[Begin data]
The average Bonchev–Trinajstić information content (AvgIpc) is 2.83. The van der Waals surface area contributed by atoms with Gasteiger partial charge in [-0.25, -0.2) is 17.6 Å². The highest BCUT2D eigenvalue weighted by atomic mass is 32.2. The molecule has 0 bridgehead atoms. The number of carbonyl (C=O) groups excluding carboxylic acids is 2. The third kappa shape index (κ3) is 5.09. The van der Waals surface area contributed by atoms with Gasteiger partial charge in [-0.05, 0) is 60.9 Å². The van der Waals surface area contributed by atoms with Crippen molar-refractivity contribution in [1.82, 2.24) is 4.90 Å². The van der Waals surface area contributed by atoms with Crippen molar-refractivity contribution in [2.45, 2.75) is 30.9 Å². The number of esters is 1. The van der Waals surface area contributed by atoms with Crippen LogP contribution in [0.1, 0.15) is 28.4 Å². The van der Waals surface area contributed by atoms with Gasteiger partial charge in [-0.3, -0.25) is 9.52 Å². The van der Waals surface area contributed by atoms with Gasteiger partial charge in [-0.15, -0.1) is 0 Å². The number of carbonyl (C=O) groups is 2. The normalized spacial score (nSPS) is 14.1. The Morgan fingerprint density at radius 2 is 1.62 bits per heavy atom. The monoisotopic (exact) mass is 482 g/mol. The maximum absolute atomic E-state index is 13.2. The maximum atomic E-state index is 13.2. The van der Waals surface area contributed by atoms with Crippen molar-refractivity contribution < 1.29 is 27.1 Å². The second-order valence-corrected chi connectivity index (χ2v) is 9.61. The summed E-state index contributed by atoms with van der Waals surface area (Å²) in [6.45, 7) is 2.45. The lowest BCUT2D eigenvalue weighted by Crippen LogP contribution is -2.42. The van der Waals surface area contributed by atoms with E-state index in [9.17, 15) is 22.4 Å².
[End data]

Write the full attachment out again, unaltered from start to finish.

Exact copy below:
The average Bonchev–Trinajstić information content (AvgIpc) is 2.83. The van der Waals surface area contributed by atoms with Gasteiger partial charge in [-0.25, -0.2) is 17.6 Å². The highest BCUT2D eigenvalue weighted by atomic mass is 32.2. The molecule has 0 bridgehead atoms. The number of carbonyl (C=O) groups excluding carboxylic acids is 2. The third kappa shape index (κ3) is 5.09. The van der Waals surface area contributed by atoms with Gasteiger partial charge in [-0.05, 0) is 60.9 Å². The van der Waals surface area contributed by atoms with Crippen molar-refractivity contribution in [1.82, 2.24) is 4.90 Å². The van der Waals surface area contributed by atoms with Crippen molar-refractivity contribution in [2.45, 2.75) is 30.9 Å². The number of esters is 1. The van der Waals surface area contributed by atoms with Crippen LogP contribution in [0.1, 0.15) is 28.4 Å². The van der Waals surface area contributed by atoms with Gasteiger partial charge in [-0.3, -0.25) is 9.52 Å². The van der Waals surface area contributed by atoms with Gasteiger partial charge in [-0.15, -0.1) is 0 Å². The number of carbonyl (C=O) groups is 2. The normalized spacial score (nSPS) is 14.1. The Morgan fingerprint density at radius 2 is 1.62 bits per heavy atom. The monoisotopic (exact) mass is 482 g/mol. The maximum absolute atomic E-state index is 13.2. The maximum atomic E-state index is 13.2. The van der Waals surface area contributed by atoms with Crippen molar-refractivity contribution < 1.29 is 27.1 Å². The second-order valence-corrected chi connectivity index (χ2v) is 9.61. The summed E-state index contributed by atoms with van der Waals surface area (Å²) in [6.45, 7) is 2.45. The lowest BCUT2D eigenvalue weighted by Crippen LogP contribution is -2.42. The van der Waals surface area contributed by atoms with E-state index in [9.17, 15) is 22.4 Å².